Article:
Thursday, February 19, 2009

The Breadwinner by Deborah Ellis

The Breadwinner by Deborah Ellis
Summary: This story chronicles the struggle of a family to stay together in tumultuous Afghanistan. The story is told from the point of view of Parvana, the middle child of the family. Parvana sees war rip apart the fabric of her family and has to take on new responsibilities in this uncertain time. Growing up all too fast, Parvana quickly learns how harsh the world can be, but also manages to see the glimmers of beauty amidst the rubble of modern day Kabul.
Reflection: I, along with my group, absolutely loved reading this book. I found myself immediately swept up in this story and relating to Parvana in ways that frightened me. She was pulled out of her sixth grade classroom right around the time we were taking our time in sixth grade for granted. The sharp contrast between the life she leads and the life we lead was striking to see. I also found that I learned a lot about what is currently happening in Afghanistan. The brutal regulations that the Taliban put on the people of Afghanistan, in particular the women, are unbelievable. I found myself trying to reconcile my lifestyle with that of the people of Afghanistan. It was a real eye-opening novel.


  1. How to Use this book in the Classroom:

    This book could be used as early as third grade (depending on the reading level). It would best be used as a book club book since there are so many possible discussions to be had. This book raises a lot ethical and moral issues, and it would be great to have students put themselves in the shoes of the characters in the story.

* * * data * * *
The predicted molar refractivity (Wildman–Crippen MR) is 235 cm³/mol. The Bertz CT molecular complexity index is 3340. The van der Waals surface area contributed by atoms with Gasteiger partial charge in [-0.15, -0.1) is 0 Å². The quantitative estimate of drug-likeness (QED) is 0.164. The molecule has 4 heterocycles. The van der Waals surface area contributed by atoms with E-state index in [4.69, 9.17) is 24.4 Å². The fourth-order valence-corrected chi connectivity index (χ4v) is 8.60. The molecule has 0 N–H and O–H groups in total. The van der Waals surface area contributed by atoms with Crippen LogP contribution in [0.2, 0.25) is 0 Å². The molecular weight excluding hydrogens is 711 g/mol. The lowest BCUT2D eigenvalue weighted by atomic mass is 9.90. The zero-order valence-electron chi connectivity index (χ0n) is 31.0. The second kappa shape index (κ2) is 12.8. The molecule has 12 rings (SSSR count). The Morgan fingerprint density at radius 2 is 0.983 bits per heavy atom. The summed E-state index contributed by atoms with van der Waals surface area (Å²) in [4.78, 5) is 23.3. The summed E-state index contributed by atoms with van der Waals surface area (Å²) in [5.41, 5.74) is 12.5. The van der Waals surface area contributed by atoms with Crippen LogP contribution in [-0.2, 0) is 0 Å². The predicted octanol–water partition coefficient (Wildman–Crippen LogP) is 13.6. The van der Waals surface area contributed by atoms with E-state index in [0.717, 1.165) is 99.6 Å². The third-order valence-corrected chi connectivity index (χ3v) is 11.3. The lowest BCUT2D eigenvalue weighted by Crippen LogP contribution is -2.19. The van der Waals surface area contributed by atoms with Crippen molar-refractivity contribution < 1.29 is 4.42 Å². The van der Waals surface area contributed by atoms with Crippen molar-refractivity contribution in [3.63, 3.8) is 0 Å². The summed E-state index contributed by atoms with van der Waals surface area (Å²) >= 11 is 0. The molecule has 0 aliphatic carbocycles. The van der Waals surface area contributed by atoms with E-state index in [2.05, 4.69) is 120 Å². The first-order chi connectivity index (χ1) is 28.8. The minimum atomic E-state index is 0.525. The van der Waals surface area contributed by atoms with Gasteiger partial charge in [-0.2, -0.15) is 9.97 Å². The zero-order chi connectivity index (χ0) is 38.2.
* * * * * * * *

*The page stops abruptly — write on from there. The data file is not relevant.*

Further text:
Role play, reflections, and alternative endings are all other possible activities that could be done with this book. This could also be tied into a larger unit on women's rights. Comparing the treatment of these girls and women to other situations in history would be an interesting contrast to explore.

    Domains of Social Justice:
    Self-Love and Acceptance: Parvana and her family have a lot of pride in their culture. When many educated people left Afganistan, Parvana's family stayed in their home land.

    Respect for Others: This book will raise awareness about a culture that is often misrepresented in the media. Learning about this culture will hopefully instill respect in the students who read the book and teach them not to believe all they hear.

    Exploring Issues of Social Justice: The issues explored in the book are women's rights and human rights. The struggles the characters go through are realistic and recent.

    Social Movements and Social Change: Parvana and her family are living in a time of great social change. They do what they must to survive in their situation, but also work to change it. Parvana's mother starts a magazine for women to try to spread word of various social justice efforts going on to help them feel they have a voice.

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